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A home that will take your breath away
By Kathleen Ostrander

From the welcoming circular driveway to the pool-scaped backyard, Brian Huff's home is luxurious, tasteful and elegant.

The columned home on the Rail Golf Course has a limestone exterior with a natural slate and a spectacular view of the golf course. The foyer has a stunning teardrop chandelier which, along with a double staircase with metal balusters, provides a dramatic entrance area.

Off the foyer are the living room and the formal dining room. Columns, as an architectural feature, are carried throughout the house as well as the exteriors of both the front and the back. Huff, who purchased the home from P.J. Staab, put his personal stamp on the interior with several changes.

The neutral colors were given a bit of drama with gray finishes on the walls and some faux finishes on the ceiling. Huff wanted a more dynamic color scheme in the living room and dining room, so colors in the fireplace hearth were used throughout the two rooms.

The teardrop shape of the chandelier is repeated in the wall sconces as well as in some of the crown molding to give a flow to the rooms. Hardwood floors and wood accents also help with the architectural flow.

The side of the house facing the Rail has plenty of window exposure, and the three-story fireplace as well as tall sets of cabinets in the kitchen add to a sense of soaring height and space.

The "star" of the kitchen is a La Cornue stove. La Cornue is the Rolls-Royce of kitchen ranges. Handmade in Paris of cast iron, stainless steel, solid brass and porcelain enamel, the dual oven set up features gas heat on one side and electric heat on the other. Gas is best for roasting, and electric is best for baking. The stovetop is personalized to customer preferences, and there are two storage and warming drawers at the base of the ovens.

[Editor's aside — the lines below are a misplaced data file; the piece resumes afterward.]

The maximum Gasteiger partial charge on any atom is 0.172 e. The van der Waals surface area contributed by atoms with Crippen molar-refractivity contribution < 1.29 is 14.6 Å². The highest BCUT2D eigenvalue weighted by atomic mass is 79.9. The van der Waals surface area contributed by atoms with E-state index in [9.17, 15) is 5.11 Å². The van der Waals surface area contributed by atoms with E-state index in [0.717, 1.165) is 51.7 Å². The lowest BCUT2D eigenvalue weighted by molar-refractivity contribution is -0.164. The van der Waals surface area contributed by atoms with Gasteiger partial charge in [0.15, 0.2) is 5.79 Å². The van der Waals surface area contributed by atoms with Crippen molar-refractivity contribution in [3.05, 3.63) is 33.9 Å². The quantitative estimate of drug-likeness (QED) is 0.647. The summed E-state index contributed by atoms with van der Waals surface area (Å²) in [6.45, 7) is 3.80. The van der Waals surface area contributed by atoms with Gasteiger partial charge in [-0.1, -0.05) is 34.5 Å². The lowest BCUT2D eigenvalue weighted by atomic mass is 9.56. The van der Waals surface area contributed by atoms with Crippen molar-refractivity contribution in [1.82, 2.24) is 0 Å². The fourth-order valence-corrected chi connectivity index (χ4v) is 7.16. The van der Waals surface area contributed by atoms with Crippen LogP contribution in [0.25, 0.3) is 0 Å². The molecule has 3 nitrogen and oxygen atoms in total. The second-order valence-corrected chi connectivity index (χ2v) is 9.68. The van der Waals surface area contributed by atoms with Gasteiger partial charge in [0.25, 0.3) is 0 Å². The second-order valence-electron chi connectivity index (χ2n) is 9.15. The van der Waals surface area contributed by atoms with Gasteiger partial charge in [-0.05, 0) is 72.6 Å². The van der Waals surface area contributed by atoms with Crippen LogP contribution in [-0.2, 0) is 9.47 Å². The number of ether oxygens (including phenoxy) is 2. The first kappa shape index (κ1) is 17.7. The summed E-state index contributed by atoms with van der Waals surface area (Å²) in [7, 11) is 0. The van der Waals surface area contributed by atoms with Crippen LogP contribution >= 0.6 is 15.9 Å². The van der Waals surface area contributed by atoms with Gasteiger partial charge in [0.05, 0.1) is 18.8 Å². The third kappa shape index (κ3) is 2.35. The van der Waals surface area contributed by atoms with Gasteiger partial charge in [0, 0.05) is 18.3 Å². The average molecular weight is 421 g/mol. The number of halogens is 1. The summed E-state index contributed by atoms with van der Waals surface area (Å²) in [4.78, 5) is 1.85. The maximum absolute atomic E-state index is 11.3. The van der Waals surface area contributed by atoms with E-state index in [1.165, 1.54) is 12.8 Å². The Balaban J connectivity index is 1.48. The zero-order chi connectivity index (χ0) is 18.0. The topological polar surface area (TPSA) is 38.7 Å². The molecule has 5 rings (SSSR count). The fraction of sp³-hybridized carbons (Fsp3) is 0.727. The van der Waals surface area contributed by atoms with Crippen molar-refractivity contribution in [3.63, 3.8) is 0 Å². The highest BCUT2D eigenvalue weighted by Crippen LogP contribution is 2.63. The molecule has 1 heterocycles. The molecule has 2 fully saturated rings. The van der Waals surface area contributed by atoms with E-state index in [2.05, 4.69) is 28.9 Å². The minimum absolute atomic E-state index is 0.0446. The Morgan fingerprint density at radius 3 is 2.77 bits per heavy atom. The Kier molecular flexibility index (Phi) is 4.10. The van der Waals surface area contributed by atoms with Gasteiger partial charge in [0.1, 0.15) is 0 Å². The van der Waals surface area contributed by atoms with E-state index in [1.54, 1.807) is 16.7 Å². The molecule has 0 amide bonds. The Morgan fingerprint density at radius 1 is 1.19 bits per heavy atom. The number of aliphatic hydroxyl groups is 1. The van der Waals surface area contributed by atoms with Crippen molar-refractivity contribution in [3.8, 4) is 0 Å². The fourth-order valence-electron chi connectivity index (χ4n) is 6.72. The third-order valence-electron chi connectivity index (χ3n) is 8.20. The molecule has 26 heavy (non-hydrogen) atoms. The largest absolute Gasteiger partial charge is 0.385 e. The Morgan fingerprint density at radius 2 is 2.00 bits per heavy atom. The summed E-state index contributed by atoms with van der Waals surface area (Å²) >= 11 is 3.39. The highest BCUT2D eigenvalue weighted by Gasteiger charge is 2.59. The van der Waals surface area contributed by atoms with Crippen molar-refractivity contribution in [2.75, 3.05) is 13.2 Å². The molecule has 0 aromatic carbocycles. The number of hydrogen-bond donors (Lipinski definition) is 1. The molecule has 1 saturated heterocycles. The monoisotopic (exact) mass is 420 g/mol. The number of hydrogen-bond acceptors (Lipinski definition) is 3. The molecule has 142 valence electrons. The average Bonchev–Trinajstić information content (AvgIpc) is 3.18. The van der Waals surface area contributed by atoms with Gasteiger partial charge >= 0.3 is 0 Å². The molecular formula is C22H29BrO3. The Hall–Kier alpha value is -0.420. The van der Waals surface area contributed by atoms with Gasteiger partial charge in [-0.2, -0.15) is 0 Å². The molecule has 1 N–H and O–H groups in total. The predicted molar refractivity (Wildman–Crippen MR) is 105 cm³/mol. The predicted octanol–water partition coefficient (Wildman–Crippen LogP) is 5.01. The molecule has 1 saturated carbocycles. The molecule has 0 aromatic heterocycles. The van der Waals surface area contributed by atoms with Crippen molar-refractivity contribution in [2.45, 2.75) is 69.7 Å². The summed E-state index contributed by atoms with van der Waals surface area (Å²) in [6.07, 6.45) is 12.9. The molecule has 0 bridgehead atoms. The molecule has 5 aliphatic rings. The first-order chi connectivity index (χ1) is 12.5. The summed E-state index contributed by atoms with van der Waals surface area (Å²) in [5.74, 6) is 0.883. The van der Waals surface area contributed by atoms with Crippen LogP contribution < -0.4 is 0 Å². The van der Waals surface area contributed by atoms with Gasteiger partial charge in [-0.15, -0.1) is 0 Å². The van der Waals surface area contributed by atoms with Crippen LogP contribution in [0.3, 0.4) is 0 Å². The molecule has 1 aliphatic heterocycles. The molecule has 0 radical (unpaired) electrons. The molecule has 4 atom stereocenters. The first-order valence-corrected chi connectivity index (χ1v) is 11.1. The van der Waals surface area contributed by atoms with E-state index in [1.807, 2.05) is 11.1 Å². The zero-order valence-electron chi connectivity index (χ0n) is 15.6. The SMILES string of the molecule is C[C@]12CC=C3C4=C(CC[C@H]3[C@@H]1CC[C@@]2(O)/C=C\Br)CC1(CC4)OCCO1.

Granite countertops, two dishwashers and cabinets with brass hardware and hinges, a refrigerator done in the same finish as the cabinets and a built-in microwave complete the perfect gourmet kitchen.

The outdoor kitchen is off of the main kitchen and down a small stairway.

The great room is next to the dining nook, and its soaring fireplace is accented with maple that contrasts with the hardwood floors. The pass-through fireplace also opens into Huff's home office, and the cherry wood desk complements the wood finish on that side of the fireplace. There are carved elephant head accents on the office side of the fireplace.

A butler's pantry near the office is nicely appointed with wood cabinets and granite countertops. Just past the office is the billiards room, which has a small table for entertaining. It opens into a bathroom with a spa tub, double vanities and tiled shower.

Upstairs, the master suite and the rooms for Huff's sons are on one side of the house, along with a stunning blue-tiled guest bathroom, and there is a set of guest bedrooms on the other side. The guest bedrooms feature a Jack-and-Jill bathroom arrangement.

The basement has a huge area for storage as well as a complete home gym, a small basketball court and a firing/archery range.

Former owner P.J. Staab had an extensive car collection, so the garage has amenities such as a small bathroom as well as a sink and a refrigerator. The painted floor has several floor drains, and large industrial fans are mounted on the ceiling.

When Huff moved into the house, there was a terraced area just out the back doors that opened onto a large lawn with swingsets and a play area.

With the help of Shaun Lambert of Lambert Pools, Huff had a pool house constructed that matches the main house. He also had a large saltwater pool with a waterfall feature added, as well as a hot tub. Lambert designed the entire area, including the landscaping, using 3-D design software.

The waterfall and pool have different lighting for the evening, and the poolhouse has surround sound with some of the speakers and controls in boulders around the landscape.

Lambert said saltwater pools are more expensive to install, but they are very low maintenance and they are better for the environment. 


Story published Friday, September 4, 2009 ( Volume 4, Number 5 )

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